Banner Health agreed to pay $328.4 million to buy out Weld County and the North Colorado Medical Center’s holding company’s interests in the Greeley-based hospital.

Peak Media Properties LLC, a subsidiary of New York-based investor Terry O’Toole, took over a group of art and crafts magazines based in Fort Collins formerly held by F+W Media. The new company said it closed the acquisition of more than 20 magazine titles based out of Fort Collins including Interweave, a title founded in Loveland in 1975.

Pfizer Inc. (NYSE: PFE) completed its $11 billion acquisition of Boulder-based oncology company Array BioPharma when approximately 77 percent of Array shares were tendered to Pfizer by the deadline.

A managed affiliate of Denver-based OmniTrax Inc. signed a definitive agreement to pay $105 million to acquire the Winchester & Western Railroad, which operates in Maryland, New Jersey, Virginia and West Virginia. The 101-year-old railroad will be purchased from Covia Holdings Corp. (NYSE: CVIA). The acquisition is expected to close in the third quarter of 2019, pending customary closing conditions, including approval by the U.S. Surface Transportation Board. OmniTrax operates the Great Western Railway of Colorado LLC, which operates throughout Northern Colorado. Its parent owns the Great Western Industrial Park in Windsor.

Zayo Group Holdings Inc. (NYSE: ZAYO) is closer to coming off the public markets after shareholders approved the company selling  itself to private investors for $14.3 billion. Zayo agreed to be acquired by affiliates of Digital Colony Partners and the EQT Infrastructure IV Fund in May, which would take the company off public markets once the deal is closed in the first half of 2020.

Broomfield-based Ball Corp. (NYSE: BLL) will sell off its aerosol packaging facilities in Garin and San Luis, Argentina to Argentinian metal packaging maker Envases del Plata S.A.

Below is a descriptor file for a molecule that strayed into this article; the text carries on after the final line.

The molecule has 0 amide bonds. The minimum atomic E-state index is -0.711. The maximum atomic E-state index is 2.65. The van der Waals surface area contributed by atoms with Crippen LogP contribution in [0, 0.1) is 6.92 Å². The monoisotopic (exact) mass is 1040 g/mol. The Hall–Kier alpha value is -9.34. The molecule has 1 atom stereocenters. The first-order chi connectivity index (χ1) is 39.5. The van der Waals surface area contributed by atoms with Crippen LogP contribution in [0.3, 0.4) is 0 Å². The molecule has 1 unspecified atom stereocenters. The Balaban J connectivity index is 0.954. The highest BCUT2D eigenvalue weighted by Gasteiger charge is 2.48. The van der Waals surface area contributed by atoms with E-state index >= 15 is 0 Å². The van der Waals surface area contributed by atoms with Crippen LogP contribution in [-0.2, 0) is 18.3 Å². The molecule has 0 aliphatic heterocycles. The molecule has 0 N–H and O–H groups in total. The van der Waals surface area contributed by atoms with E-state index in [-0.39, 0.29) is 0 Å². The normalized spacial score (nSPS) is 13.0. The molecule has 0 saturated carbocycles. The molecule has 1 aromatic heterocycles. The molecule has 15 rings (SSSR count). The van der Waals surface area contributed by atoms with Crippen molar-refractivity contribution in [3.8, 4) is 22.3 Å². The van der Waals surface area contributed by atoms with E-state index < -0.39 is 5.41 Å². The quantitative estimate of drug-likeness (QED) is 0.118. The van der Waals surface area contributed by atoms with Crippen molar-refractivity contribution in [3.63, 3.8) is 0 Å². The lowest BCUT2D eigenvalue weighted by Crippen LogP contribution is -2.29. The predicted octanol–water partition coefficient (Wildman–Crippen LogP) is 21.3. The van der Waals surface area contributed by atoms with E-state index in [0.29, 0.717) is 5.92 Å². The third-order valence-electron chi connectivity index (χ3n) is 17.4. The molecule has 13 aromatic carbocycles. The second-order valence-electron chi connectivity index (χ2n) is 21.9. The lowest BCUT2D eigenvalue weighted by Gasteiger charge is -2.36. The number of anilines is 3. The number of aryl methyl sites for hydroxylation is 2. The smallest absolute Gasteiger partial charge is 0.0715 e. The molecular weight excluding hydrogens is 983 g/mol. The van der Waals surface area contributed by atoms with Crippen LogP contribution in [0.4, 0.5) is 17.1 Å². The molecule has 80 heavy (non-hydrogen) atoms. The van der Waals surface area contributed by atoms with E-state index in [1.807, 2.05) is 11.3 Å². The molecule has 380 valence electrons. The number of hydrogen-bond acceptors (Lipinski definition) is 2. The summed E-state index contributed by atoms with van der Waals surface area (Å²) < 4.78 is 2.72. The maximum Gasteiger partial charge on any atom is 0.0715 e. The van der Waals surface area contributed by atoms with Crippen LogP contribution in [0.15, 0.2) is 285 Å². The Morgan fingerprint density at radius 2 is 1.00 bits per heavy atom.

The CU Center for Midwifery is centralizing its operations into Longmont United Hospital to meet demand for midwife-supported births. The center closed its offices in Firestone and its former location in Longmont and will base itself out of LUH’s The BirthPlace wing.

Boulder-based small-satellite manufacturer Blue Canyon Technologies moved its headquarters from a three-office complex in Boulder to a new 80,132-square-foot flex space in Lafayette.

Exxel Outdoors LLC, a manufacturer of sleeping bags, tents and other outdoor products, will soon relocate its headquarters from Boulder to Broomfield’s Interlocken business park. In order to accommodate a growing workforce, the firm recently bought a 39,000-square-foot building at 1 International Court for $6 million, roughly one-third larger than its current space in Gunbarrel.

Downtown Loveland restaurant staple Mo’ Betta Gumbo, moved Aug. 14 from Fourth Street and Cleveland Avenue to a ground-floor location in The Foundry, about one block away. The popular restaurant has signed the first commercial space lease in the new development.

Quicksilver Scientific Inc. is moving from Lafayette to a 60,000-square-foot building in Louisville’s Colorado Technology Center. The maker of hemp extract and other nutrition products intends to start moving from its current 23,000-square-foot building to 1960 Cherry St. in the CTC later this year and fully move in by next January.

Stateless Inc. moved to a 17,000-square-foot office in Boulder as it prepares to hire up to 80 new employees in the next 18 months. The infrastructure company will hire software engineers, technical support, sales and administrative staff to fill out its new headquarters at 5710 Flatiron Parkway and meet expected future demand. The company currently has 50 employees.


Kelly and Eric Hess will open a Camp Bow Wow in Loveland, the latest franchise location for this fast-growing dog day care and boarding company. The business will be located at 1227 Des Moines Ave. in Loveland, previously occupied by Tharp Cabinets.

Fort Collins-based Jax Inc. plans to open its first store in Wyoming in a closed Sears store in Cheyenne’s Frontier Mall. Jax operates seven stores — two each in Fort Collins and Lafayette, and one each in Loveland, Broomfield and Ames, Iowa. Jax operates either Jax Outdoor Gear or Jax Farm & Ranch stores, or sometimes a combination.